Cheng said that in taking on “one of the most controversial articles published in the history of social science research,” they tried to stay away from the debate about Regnerus’ ideology or the source of his funding. “What we can do is analyze the data,” he said.

Wednesday, April 29, 2015

NOtorious RBG nails it

Everyone's favorite SUpreme COurt justice makes the point:
[Same-sex couples] wouldn’t be asking for this relief if the law of marriage was what it was a millennium ago. I mean, it wasn’t possible. Same-sex unions would not have opted into the pattern of marriage, which was a relationship, a dominant and a subordinate relationship. Yes, it was marriage between a man and a woman, but the man decided where the couple would be domiciled; it was her obligation to follow him.

There was a change in the institution of marriage to make it egalitarian when it wasn’t egalitarian. And same-sex unions wouldn’t — wouldn’t fit into what marriage was once.


Justice Ginsburg’s point was that, until surprisingly recently, the legal institution of marriage was defined in terms of gender roles.....So American marriage law, and the English law that it was derived from, presumed that the wife was both financially and sexual subservient to the husband. In a world where marriage is defined as a union between a dominant man and a submissive woman, each fulfilling unique gender roles, the case for marriage discrimination is clear. How can both the dominant male role and the submissive female role be carried out in a marital union if the union does not include one man and one woman? This, according to Justice Ginsburg, is why marriage was understood to exclude same-sex couples for so many centuries.

But marriage is no longer bound to antiquated gender roles. And when those gender roles are removed, the case for marriage discrimination breaks down.
Now, we wait.

Monday, April 27, 2015

It's not Gay Marriage vs Church any more (voices of faith)

Click image for more
Voices of Faith
I guess the media is finally coming around to understand that "Christian" is not a synonym for "anti-marriage equality".

Not when clear majorities of Americans generally, and of most Christian faith groups, support marriage equality.

William Eskridge writes in the NY Times:
My point is not that the Bible must be read in a gay-friendly way; it is simply that the Bible is open to honest interpretations that refuse to condemn or that even embrace such families. I am doubtful that Scripture speaks with one voice about how to define civil marriage.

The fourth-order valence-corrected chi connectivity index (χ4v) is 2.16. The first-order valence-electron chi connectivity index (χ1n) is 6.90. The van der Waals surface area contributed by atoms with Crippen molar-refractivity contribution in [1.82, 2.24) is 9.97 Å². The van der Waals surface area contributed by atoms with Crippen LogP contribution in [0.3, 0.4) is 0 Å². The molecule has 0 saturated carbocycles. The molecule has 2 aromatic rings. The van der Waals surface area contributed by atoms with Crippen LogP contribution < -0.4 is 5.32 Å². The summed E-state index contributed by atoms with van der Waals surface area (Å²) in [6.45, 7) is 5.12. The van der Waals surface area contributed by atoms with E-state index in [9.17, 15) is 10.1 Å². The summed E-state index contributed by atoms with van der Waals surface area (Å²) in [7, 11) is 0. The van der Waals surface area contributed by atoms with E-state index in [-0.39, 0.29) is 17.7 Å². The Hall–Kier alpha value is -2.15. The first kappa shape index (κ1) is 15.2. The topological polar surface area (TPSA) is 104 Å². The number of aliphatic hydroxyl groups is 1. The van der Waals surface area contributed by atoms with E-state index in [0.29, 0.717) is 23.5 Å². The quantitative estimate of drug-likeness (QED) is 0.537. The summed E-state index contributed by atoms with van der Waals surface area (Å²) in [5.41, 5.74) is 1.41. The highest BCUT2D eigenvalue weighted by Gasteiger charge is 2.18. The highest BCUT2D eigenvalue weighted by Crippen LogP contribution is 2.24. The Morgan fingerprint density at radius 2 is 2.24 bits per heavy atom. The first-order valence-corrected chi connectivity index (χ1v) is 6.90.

....Assume that the Supreme Court interprets the 14th Amendment to mean that states can’t exclude gay couples from civil marriage. What will the faith traditions, which are adamantly opposed to same-sex marriage, do? The tolerant path I’ve suggested won’t unfold immediately, and different denominations will respond in different ways.

Some congregations will double down, not only reaffirming their understanding of traditional marriage but denouncing gay people even more fervently. The First Amendment gives them the right to react this way.

But if all 50 states issue marriage licenses on an equal basis, more same-sex couples will choose to wed. Some religious communities will take this as an opportunity to reconsider their views of those committed unions, and quietly welcome these families into their houses of worship.

With greater tolerance and acceptance of gay married couples, more religions will, slowly, modify doctrinal discourse to match social discourse — exactly the way they did for their previous disapproval of marriages between two people of different races. ...
And most importantly,
Today, some progressives harbor inaccurate stereotypes about religious people as anti-gay and intolerant. The Episcopalians, Unitarians, Presbyterians and many other faiths are falsifying those stereotypes. Just as American religion is changing, so, too, are the ranks of those who are pushing for equality.